The original Young Justice comic was the perfect source material for an animated series. It sadly never came to happen, but the Teen Titans cartoon was a good substitute. It still would have been nice to see Tim Drake’s Robin teamed up with Impulse and Superboy in an ongoing animated series.
A couple years ago an announcement was made for a Young Justice cartoon, featuring an Aqualad of color and a lack of overall humor. The latter was a deal breaker for YJ purists with the former being a deal breaker for DC purists. I was of course interested in the series, and it did not disappoint.
The series is a retelling of the DC Universe, even predating the the New 52 launch. It starts a few years after all of the heroes formed the Justice League. Of course, the heroes have their sidekicks. Robin was the first on the scene, and despite that he is the youngest sidekick around. Other sidekicks started showing up – notably Speedy, Aqualad, Kid Flash, and Miss Martian. The idea of their possibly graduating and becoming members of the Justice League themselves led to the formation of their own team, which is still unnamed but referred to as Young Justice due to the title of the series.
(This was a joke that was unfortunately lost in adaptation. The debut issue of Young Justice showed Robin, Superboy, and Kid Flash defeating a female villain called The Mighty Endowed (via their inaction when she simply tipped over) and being interviewed by journalists afterward. When looking for a team name, a journalist misheard when they referred to themselves as being young and their being without their mentors – “just us.”)
For a show that has recently been moved from Friday nights to Saturday mornings, the plot is incredibly involved and dark. The series tackles issues of identity, trust, family, and loss in a fairly mature manner. A character has not so much died but no longer exists, leaving his daughter to continually mourn for him. Superman denies his paternal link to Superboy, not even making eye contact with him when he is around. Of course, Superboy’s being a composite clone of Superman and a mystery human benefactor makes the situation all the more awkward. He wasn’t the result of a one night stand, but he might as well have been.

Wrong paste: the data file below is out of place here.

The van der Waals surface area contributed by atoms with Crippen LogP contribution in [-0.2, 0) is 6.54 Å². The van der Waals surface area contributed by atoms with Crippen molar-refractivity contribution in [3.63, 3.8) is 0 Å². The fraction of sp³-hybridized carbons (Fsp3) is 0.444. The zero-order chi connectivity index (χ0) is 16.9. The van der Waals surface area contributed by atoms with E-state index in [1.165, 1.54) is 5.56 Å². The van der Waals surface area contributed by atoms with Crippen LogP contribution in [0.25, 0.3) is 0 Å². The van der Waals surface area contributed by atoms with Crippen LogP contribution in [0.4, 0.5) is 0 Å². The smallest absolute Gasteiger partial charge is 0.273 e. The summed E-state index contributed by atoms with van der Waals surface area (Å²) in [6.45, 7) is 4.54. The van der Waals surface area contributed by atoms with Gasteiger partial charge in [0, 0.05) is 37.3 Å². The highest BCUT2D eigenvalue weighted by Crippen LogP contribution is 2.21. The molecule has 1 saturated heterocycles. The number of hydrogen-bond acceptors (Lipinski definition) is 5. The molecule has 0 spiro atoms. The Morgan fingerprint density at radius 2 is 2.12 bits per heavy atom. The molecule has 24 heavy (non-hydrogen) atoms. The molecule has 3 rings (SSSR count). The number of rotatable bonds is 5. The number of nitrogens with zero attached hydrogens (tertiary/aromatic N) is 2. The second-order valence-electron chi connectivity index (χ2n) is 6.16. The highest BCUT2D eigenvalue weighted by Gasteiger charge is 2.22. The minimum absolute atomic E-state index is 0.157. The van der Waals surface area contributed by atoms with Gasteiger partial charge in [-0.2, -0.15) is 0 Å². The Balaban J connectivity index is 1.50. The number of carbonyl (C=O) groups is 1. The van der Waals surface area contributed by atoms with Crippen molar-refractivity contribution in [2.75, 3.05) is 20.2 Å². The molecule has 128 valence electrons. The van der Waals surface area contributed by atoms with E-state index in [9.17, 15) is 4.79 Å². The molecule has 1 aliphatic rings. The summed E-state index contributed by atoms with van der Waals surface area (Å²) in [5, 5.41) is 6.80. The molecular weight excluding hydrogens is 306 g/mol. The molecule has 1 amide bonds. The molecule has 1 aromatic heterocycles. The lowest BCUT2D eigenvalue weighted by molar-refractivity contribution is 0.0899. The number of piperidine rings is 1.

The amazing thing about the series is that there is very little fluff of which to speak. Each episode has a purpose, either in the overt overarching plot or in character development that does later play into the plot. By the end of the series no one questions why there was an episode returning to Cadmus labs, where Superboy was created, and showing that there was more cloning going on than originally thought. No one needs to question the episode introducing Doctor Fate and the recovery of his helmet as a souvenir for Kid Flash. No one needs to question the importance of Miss Martian’s meeting the woman whose childhood form she has decided to adopt and why she chose to keep her own White Martian form a secret.
One-off episodes, like “Secrets”, have their own strengths. Of course, I mention this because it was written byX-Factor’s Peter David. It clearly displayed his trademark depth-mixed-with-oddity.
And the series takes huge risks in trusting that the audience will accept sudden shifts. Robin, the most well-known character whose printed history includes leadership roles on all teams, is relegated to back-up leader due to his impulsive nature. The characters do not really know each other and do not spend much time together outside of checking in and going out on missions. Superboy takes advice and (basically) steroids from a super villain. Miss Martian’s true form is one of the scariest looking creatures found in American animation. Arrowette is the daughter of a villain that repeatedly beats the crap out of the team. Captain Marvel is a 12 year-old boy, and how he acts does not change much when he using the magic of Shazam. Then there’s the final seen of the season! (I’m normally fine with spoiling items for the nature of, quote, critical commentary, unquote; but I want everyone to watch this show.)
Young Justice is an example of some of the best science fiction storytelling on television. It doesn’t hold back, and it trusts the audience. One can only hope for the success of the series. That would influence the Cartoon Network to help produce more shows like it and show the current generation of children that there’s more to television than shows consisting primarily of non sequiturs.